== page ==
Hydrogen-bromine (HBr) fuel cells and electrolyzers consist of a bromine electrode and a hydrogen electrode with a proton-conducting membrane between them. There are two major applications of HBr fuel cells and electrolyzers: electrical energy storage systems (ESSs) and hydrogen production. The HBr system is attractive for energy storage applications because of the high reversibility of both hydrogen and bromine electrodes, which allows a single electrochemical unit to be used in both fuel cell and electrolyzer modes. The hydrogen oxidation catalyst with the highest activity is platinum (or its alloys), and it is used in most hydrogen-oxygen proton exchange membrane (PEM) fuel cells. However, there is continuing effort to find better and lower cost catalysts. In HBr fuel cells and electrolyzers, the membrane does not completely prevent the crossover of bromides or bromine species. Therefore, these species tend to poison the hydrogen electrode catalyst, and thereby reduce the catalyst activity. In this article, the following issues are reviewed: the properties of the bromine electrode and the construction materials, platinum group metals as hydrogen electrode catalysts in hydrogen bromide solutions, the adsorption of bromine species and hydrogen kinetics on the platinum electrode, electrolyzer and fuel cell stacks for the hydrogen bromide system - construction materials, membranes and catalysts, the durability of the HBr fuel cell, and applications of HBr fuel cells and electrolyzers.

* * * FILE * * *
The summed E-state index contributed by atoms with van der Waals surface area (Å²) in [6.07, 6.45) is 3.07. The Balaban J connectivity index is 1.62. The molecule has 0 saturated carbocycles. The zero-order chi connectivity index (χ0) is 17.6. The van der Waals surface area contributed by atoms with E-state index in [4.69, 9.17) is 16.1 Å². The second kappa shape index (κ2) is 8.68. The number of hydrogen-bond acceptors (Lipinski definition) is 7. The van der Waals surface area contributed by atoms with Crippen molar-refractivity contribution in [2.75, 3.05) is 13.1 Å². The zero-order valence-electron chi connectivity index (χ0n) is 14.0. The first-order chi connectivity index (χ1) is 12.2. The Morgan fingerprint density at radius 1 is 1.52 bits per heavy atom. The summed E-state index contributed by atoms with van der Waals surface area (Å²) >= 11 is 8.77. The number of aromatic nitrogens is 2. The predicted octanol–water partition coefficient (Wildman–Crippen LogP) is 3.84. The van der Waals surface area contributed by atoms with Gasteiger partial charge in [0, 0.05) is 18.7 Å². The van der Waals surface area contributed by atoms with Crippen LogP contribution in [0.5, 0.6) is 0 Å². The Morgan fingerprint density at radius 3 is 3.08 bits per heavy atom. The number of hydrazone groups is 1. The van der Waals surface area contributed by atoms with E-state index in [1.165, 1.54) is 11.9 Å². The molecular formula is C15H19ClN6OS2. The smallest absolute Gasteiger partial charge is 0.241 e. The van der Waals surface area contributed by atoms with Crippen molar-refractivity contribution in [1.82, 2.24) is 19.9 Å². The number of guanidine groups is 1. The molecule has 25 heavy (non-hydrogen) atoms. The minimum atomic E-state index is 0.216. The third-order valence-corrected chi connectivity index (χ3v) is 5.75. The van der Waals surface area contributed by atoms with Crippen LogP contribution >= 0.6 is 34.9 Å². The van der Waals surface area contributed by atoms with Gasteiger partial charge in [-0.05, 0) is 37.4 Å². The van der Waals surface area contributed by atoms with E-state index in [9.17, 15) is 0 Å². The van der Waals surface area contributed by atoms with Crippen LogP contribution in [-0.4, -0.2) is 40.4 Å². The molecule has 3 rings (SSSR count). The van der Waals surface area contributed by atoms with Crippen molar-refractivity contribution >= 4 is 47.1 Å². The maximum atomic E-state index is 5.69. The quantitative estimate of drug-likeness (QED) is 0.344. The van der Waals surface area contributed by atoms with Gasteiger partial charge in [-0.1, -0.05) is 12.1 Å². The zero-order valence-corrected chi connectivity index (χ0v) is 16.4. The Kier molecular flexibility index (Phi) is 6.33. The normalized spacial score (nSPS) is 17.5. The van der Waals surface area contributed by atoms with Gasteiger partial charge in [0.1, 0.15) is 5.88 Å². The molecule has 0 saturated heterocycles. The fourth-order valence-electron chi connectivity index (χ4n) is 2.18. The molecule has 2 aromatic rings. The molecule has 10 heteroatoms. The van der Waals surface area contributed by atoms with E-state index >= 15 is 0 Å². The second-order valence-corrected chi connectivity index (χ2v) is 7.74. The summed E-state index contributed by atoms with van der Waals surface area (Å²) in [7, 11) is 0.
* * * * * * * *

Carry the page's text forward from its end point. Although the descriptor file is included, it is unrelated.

- Regenerative fuel cell